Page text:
Definition of redundant in English:

redundant

Syllabification: re·dun·dant
Pronunciation: /riˈdəndənt
 
/

adjective

  • 1Not or no longer needed or useful; superfluous: this redundant brewery has been converted into a library many of the old skills had become redundant
    More example sentences
    • Now, the Parochial Church Council has decided it can no longer delay the inevitable and will apply for the church to be made redundant.
    • Despite St Martin's officially being a redundant church, which cannot stage weddings, Jenny was determined that she should tie the knot in her home village.
    • The original St John's Church became redundant in 1938 and was once threatened with demolition through road-widening.
  • 1.1(Of words or data) able to be omitted without loss of meaning or function.
    More example sentences
    • Ellis has not left a redundant word in this script; it's fast-paced, full of content and directly relevant to the lives and experiences of the audience.
    • As I read them, those words are entirely redundant.
    • A redundant expression combines two words that mean the same thing, thereby intensifying the effect.
  • 1.2 Engineering (Of a component) not strictly necessary to functioning but included in case of failure in another component.
    More example sentences
    • There is a single path for power and cooling distribution, with no redundant components; all systems are N.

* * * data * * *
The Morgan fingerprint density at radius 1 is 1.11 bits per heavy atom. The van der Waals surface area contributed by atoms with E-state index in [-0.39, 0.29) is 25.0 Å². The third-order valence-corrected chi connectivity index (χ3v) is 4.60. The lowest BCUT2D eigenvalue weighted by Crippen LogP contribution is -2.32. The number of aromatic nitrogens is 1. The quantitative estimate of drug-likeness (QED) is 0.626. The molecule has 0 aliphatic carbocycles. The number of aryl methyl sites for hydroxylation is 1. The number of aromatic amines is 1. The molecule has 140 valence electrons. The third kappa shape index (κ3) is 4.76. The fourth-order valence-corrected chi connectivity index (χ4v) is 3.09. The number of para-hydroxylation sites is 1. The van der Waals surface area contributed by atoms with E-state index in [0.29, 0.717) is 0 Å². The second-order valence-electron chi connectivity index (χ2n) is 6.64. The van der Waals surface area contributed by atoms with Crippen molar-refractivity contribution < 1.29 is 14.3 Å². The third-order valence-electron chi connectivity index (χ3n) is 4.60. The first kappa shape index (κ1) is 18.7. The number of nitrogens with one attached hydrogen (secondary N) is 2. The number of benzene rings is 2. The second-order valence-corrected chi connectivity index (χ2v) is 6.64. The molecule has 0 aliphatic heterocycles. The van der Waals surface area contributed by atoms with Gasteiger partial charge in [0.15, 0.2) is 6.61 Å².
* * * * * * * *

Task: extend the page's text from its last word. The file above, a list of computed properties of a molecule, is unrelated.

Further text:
• Because these systems include redundant components, even strong perturbations may lead to only a subtle phenotype.
    • Some of these components are redundant while others are critical paths so that any failure will bring the whole system down.
  • 1.3chiefly British (Of a person) no longer employed because there is no more work available: eight permanent staff were made redundant
    More example sentences
    • The council claimed its ambition to support the results of the scheme financially could not be achieved unless more than 120 employees were made redundant.
    • This initially took the form of the Redundancy Payments Act of 1965, which obliged employers to pay compensation to employees who were made redundant.
    • The employer sold the business some years after the employee commenced work and the employee was made redundant.

Derivatives

redundantly

adverb
More example sentences
  • ‘I played really well,’ he said, rather redundantly.
  • ‘I'm Brittany,’ she added, somewhat redundantly.
  • Being precise was more important than being succinct, and often points were given for redundantly making redundant statements of redundancy.

Origin

late 16th century (in the sense 'abundant'): from Latin redundant- 'surging up', from the verb redundare (see redound).

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